Iran grants clemency to over 5,000 prisoners

Ayatollah Khamenei calls for high turnout in Iran’s vote, narrowing the field to four candidates

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Dubai: Iran’s supreme leader on Wednesday urged voters to participate in the June 18 presidential election, saying that this demonstration of strength would reduce foreign pressure on Iran.

On Wednesday, two hardliners and a moderate withdrew from the seven officially allowed candidates, creating a direct contest between the head of the hardline judiciary and the moderate former central bank governor.

Judiciary chief Ebrahim Raisi, 60, an ally of Supreme Leader Ayatollah Ali Khamenei, is widely tipped as the favourite to succeed Hassan Rouhani, a pragmatist stepping down after two terms.

“In less than 48 hours, a crucial event will take place in the country… By your presence and vote, you actually determine the fate of the country, in all major issues,” Khamenei said in a televised speech.

Under the Iranian ruling system, the supreme leader has the final decision on national affairs, while the elected president manages the country’s daily affairs.

Last month, the hard-line Guardianship Council disqualified several well-known moderate and conservative candidates, leaving a field dominated by hard-liners. Abdolnasser Hemmati, as Raisi’s main moderate challenger, ceased to serve as a central banker. Long campaign.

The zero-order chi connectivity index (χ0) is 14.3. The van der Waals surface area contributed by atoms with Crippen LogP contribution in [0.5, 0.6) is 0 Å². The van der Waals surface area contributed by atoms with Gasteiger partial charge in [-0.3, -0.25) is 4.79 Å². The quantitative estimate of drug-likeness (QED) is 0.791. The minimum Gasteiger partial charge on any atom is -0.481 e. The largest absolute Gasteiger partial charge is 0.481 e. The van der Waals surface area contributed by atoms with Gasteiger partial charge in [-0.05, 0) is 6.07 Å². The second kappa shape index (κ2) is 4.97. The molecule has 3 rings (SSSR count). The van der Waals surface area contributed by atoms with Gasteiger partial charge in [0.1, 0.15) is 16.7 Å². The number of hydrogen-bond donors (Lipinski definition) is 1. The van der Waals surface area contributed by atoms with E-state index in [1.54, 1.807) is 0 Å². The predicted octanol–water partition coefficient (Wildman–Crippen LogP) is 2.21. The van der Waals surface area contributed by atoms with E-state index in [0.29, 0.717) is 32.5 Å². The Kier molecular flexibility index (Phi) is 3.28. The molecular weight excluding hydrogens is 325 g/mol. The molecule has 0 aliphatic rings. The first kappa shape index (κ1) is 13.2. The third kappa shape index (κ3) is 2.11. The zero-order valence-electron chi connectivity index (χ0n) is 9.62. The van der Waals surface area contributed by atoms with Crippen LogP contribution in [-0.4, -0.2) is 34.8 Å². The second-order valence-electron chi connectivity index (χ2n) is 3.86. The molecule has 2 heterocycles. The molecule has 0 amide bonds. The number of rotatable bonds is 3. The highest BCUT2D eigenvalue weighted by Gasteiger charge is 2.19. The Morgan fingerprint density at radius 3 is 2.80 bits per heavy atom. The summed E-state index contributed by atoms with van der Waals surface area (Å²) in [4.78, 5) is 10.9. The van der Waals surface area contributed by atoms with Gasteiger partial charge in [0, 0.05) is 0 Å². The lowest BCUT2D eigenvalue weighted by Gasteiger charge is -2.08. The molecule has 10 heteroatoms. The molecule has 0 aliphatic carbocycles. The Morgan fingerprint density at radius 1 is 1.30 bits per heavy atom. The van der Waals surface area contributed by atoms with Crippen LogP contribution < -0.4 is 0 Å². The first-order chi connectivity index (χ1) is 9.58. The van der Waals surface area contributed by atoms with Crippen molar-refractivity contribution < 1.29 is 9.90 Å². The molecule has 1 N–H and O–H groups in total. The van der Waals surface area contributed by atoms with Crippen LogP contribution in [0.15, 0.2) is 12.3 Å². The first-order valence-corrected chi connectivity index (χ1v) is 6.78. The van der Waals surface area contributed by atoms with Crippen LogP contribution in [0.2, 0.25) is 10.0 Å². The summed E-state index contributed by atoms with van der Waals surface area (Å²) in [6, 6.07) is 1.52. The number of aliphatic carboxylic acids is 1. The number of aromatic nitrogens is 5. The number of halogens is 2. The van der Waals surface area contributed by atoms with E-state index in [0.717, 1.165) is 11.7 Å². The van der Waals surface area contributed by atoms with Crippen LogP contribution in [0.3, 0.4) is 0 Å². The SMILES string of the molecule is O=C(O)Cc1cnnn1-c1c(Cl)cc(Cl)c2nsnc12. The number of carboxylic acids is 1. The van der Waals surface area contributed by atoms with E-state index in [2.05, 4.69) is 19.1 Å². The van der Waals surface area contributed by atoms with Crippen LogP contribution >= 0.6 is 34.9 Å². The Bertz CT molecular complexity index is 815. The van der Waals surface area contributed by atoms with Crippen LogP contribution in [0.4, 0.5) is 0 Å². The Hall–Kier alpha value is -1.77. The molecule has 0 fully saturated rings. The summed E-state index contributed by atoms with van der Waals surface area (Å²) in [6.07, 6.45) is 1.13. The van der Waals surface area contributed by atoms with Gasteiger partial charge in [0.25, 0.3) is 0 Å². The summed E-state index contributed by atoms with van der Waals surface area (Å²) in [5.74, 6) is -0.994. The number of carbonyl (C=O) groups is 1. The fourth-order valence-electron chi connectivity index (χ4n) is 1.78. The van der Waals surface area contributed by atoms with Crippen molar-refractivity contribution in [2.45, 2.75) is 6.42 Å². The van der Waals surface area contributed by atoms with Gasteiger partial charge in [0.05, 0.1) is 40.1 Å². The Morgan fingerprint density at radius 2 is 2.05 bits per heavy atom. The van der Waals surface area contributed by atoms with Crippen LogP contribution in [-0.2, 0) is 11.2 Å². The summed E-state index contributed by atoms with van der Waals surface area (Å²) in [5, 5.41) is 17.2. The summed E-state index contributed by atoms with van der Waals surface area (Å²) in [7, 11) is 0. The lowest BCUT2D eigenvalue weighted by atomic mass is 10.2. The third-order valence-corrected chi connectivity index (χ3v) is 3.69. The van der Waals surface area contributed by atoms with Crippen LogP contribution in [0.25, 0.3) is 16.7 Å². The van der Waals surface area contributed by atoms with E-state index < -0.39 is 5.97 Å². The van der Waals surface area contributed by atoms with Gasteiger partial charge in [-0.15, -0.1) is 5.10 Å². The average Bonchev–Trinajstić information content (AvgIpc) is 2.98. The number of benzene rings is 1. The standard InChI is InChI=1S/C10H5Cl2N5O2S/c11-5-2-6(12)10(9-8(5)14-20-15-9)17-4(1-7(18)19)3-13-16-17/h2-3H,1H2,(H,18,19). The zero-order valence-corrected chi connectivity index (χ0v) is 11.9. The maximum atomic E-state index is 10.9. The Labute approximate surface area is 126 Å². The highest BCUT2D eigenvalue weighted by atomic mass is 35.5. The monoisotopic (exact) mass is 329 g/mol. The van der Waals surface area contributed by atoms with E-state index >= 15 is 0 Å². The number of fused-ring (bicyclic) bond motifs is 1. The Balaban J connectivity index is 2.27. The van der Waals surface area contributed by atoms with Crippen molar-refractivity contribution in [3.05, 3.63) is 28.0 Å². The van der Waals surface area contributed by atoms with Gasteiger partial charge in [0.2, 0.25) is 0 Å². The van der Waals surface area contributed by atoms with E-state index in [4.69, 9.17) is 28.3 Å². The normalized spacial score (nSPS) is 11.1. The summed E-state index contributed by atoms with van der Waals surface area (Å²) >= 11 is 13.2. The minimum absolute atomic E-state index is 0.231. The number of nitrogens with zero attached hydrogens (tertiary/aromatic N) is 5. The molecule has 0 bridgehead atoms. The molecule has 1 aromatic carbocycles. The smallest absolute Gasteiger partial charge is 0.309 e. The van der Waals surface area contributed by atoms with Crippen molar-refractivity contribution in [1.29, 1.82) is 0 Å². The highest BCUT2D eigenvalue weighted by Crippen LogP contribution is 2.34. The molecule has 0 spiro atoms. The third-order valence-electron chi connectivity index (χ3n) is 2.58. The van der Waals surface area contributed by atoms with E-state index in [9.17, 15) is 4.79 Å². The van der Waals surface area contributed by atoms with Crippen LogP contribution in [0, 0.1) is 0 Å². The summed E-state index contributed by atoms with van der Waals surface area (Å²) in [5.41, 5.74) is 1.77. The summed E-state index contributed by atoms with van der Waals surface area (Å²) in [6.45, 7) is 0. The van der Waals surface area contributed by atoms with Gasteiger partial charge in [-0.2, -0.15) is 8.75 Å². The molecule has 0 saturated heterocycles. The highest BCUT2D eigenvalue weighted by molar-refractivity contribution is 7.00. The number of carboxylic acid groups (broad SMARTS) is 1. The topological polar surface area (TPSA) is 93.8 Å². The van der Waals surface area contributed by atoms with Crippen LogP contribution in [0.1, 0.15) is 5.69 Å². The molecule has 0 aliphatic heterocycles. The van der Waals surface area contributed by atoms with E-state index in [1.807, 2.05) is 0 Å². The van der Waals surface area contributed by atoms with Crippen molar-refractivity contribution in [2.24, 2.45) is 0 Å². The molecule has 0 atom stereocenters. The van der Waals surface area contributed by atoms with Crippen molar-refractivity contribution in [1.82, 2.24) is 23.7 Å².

It was announced on Wednesday that former nuclear negotiator Said Jalili and hard-line MP Ali Reza Zakani’s withdrawal will help consolidate the hard-line vote behind Raisy. The gentle Mohsen Mehralizadeh also stood by and supported Hemmati. The other two hardline candidates remain on the ballot, but they can give way or support Raisi before voting on Friday.

As the public is increasingly frustrated with economic difficulties and political restrictions, restricted areas may further weaken the clergy’s hopes for high turnout.

Some well-known Iranian politicians who support reforms and militants abroad have called for a boycott of the election. In the past few weeks, the hashtag #NoToIslamicRepublic has been widely released by Iranians at home and abroad.

Official opinion polls indicate that the turnout rate may be as low as 41%, which is significantly lower than in past elections.

On the occasion of the election, Iran is negotiating with world powers in Vienna to restore an agreement reached in 2015 under which Iran agreed to restrict its nuclear program in exchange for the lifting of international sanctions.

US President Joe Biden wants to restore the agreement abandoned by his predecessor Donald Trump. Although the agreement is a landmark achievement for the outgoing President Rouhani, the election is not expected to have a significant impact on the Iranian negotiating position set by Khamenei.

But a strong mandate for Raisi could strengthen Khamenei’s hand at home, and affect the search for an eventual successor to the 82-year-old supreme leader, in power for 32 years.

“If the new president is elected by a significant majority of the votes, he will be a powerful president and can carry out great tasks,” Khamenei said. “If we have a fall in the election turnout, we will have an increase of pressure from our enemies.”

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